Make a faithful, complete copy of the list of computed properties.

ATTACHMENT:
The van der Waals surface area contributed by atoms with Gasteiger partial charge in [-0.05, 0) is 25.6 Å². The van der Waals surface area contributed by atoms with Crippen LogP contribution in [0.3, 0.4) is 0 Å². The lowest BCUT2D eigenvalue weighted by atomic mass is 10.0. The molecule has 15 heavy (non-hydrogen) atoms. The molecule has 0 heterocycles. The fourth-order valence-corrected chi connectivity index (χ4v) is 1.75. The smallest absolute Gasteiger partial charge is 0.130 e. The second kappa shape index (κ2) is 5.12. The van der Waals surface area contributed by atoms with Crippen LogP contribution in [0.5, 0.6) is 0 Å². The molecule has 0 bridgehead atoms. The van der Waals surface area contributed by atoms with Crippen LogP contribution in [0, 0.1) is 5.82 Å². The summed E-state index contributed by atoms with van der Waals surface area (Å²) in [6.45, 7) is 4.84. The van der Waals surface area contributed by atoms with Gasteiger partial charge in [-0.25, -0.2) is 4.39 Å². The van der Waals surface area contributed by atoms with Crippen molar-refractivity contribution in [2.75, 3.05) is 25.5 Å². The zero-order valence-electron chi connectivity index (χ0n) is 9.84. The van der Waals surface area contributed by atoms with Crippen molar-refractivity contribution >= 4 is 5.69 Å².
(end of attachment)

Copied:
The van der Waals surface area contributed by atoms with Gasteiger partial charge in [-0.05, 0) is 25.6 Å². The van der Waals surface area contributed by atoms with Crippen LogP contribution in [0.3, 0.4) is 0 Å². The lowest BCUT2D eigenvalue weighted by atomic mass is 10.0. The molecule has 15 heavy (non-hydrogen) atoms. The molecule has 0 heterocycles. The fourth-order valence-corrected chi connectivity index (χ4v) is 1.75. The smallest absolute Gasteiger partial charge is 0.130 e. The second kappa shape index (κ2) is 5.12. The van der Waals surface area contributed by atoms with Crippen LogP contribution in [0.5, 0.6) is 0 Å². The molecule has 0 bridgehead atoms. The van der Waals surface area contributed by atoms with Crippen LogP contribution in [0, 0.1) is 5.82 Å². The summed E-state index contributed by atoms with van der Waals surface area (Å²) in [6.45, 7) is 4.84. The van der Waals surface area contributed by atoms with Gasteiger partial charge in [-0.25, -0.2) is 4.39 Å². The van der Waals surface area contributed by atoms with Crippen molar-refractivity contribution in [2.75, 3.05) is 25.5 Å². The zero-order valence-electron chi connectivity index (χ0n) is 9.84. The van der Waals surface area contributed by atoms with Crippen molar-refractivity contribution >= 4 is 5.69 Å².